Microsoft Kicks Off Azure Data Lake Analytics Public Preview

 
 
By Pedro Hernandez  |  Posted 2015-10-30 Print this article Print
 
 
 
 
 
 
 
big data analytics

Prodding enterprises to seek business insights in the cloud, Microsoft releases its big data analytics service as a public beta.

Businesses can now take Azure Data Lake Analytics, Microsoft's big data analytics service in the cloud, for a spin, the Redmond, Wash., software giant announced this week.

Microsoft debuted the Apache YARN-based offering on Sept. 29. Now, a month later, the company's customers can spin up their big data analytics projects without massive upfront investments, according to Oliver Chiu, product marketing manager for Hadoop/Big Data and Data Warehousing at Microsoft.

"Azure Data Lake Analytics is a distributed big data service that dynamically scales your code so that you only need to focus on business logic and not on distributed infrastructure," stated Chiu in an Oct. 28 announcement. "The analytics service for Azure Data Lake is cost-efficient because you only pay for your job when it is running, and support for Azure Active Directory lets you manage access and roles simply and integrates with your on-premises identity system."

On the developer front, Azure Data Lake Analytics includes U-SQL, Chiu noted. Besides enabling large-scale data analytics, the new query language, which was inspired by the company's own distributed runtime for big data systems, is intended to help SQL and .NET developers hit the ground running with the skills they already possess.

"The U-SQL support in Azure Data Lake Tools for Visual Studio includes state of the art support for authoring, debugging and advanced performance analysis features for increased productivity when optimizing jobs running across thousands of nodes," stated T. K. "Ranga" Rengarajan, corporate vice president of Microsoft's Data Platform, in an earlier company blog post detailing the technology.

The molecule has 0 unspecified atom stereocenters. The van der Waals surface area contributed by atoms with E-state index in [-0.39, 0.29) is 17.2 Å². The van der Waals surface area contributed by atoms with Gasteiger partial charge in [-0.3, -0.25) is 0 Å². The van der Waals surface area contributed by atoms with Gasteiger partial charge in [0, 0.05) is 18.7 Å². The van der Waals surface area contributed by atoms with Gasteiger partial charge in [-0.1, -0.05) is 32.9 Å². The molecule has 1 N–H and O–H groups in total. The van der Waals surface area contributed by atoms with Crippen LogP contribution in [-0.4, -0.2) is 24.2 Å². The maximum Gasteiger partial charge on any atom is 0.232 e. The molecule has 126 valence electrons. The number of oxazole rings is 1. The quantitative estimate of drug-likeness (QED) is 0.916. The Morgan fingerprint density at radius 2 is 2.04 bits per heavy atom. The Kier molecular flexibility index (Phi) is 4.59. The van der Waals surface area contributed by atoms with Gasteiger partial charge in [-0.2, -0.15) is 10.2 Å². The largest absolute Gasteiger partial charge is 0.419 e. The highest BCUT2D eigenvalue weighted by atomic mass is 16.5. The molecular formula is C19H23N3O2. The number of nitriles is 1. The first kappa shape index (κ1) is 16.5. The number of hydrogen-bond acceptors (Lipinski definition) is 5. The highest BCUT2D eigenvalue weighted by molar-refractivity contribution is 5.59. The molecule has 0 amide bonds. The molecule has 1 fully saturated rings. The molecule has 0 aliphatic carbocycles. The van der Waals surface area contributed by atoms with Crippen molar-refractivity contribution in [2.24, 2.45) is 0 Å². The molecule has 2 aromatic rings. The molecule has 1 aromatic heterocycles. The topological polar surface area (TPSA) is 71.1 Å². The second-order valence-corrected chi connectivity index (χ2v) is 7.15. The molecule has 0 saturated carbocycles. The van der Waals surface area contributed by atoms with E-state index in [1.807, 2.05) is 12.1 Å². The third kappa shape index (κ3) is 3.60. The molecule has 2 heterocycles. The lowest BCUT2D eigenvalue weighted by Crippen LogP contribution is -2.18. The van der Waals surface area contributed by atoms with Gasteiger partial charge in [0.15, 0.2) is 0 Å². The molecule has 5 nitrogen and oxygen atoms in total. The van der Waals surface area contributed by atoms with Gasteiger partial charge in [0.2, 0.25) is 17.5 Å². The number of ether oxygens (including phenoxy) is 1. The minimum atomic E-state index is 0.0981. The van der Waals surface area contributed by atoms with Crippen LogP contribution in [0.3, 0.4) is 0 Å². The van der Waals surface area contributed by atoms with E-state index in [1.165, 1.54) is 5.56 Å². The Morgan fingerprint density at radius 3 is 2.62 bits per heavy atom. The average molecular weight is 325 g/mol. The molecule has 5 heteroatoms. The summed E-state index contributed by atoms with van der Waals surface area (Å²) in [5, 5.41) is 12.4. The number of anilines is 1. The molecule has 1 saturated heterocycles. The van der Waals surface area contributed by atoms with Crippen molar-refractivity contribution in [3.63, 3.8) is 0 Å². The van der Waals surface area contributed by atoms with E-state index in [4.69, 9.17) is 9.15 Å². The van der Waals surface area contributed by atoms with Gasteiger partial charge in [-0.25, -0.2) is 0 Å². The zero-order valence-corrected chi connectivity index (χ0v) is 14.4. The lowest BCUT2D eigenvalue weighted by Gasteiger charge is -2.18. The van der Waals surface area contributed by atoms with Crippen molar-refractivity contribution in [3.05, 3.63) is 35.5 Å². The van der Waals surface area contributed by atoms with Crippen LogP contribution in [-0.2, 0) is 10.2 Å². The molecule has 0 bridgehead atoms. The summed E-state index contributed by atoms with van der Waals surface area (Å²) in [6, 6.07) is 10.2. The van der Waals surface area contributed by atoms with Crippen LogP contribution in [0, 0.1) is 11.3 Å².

Within Visual Studio, U-SQL support enables developers to more readily spot potential problems. "Visualizations of your U-SQL code allows you to see how your code runs at scale and identify performance bottlenecks and cost optimizations, making it easier to tune your queries," stated Chiu.

Also available as a public preview is Azure Data Lake Store, formerly the Azure Data Lake elastic database.

"The Azure Data Lake Store provides a single repository where you can easily capture data of any size, type and speed without forcing changes to your application as data scales," explained Chiu. "In the store, data can be securely shared for collaboration and is accessible for processing and analytics from HDFS [Hadoop Distributed File System] applications and tools."

HDFS is the fault-tolerant file system component used in the popular open-source Hadoop big data processing platform. Azure Data Lake Store allows organizations that employ Hadoop distributions like Cloudera, Hortonworks and MapR to access the service.

Cloudera has worked with Microsoft to integrate its enterprise data hub with the offering, according to the company's founder and chief strategy officer, Mike Olson.

"Cloudera on Azure benefits from the Data Lake Store which acts as a cloud-based landing zone for data in your enterprise data hub," said Olson in statement last month. "Because the store is compatible with WebHDFS, Cloudera can leverage Data Lake and provide customers with a secure and flexible big data solution."

 
 
 
 
 
 
 
 
 
 
 
 
 

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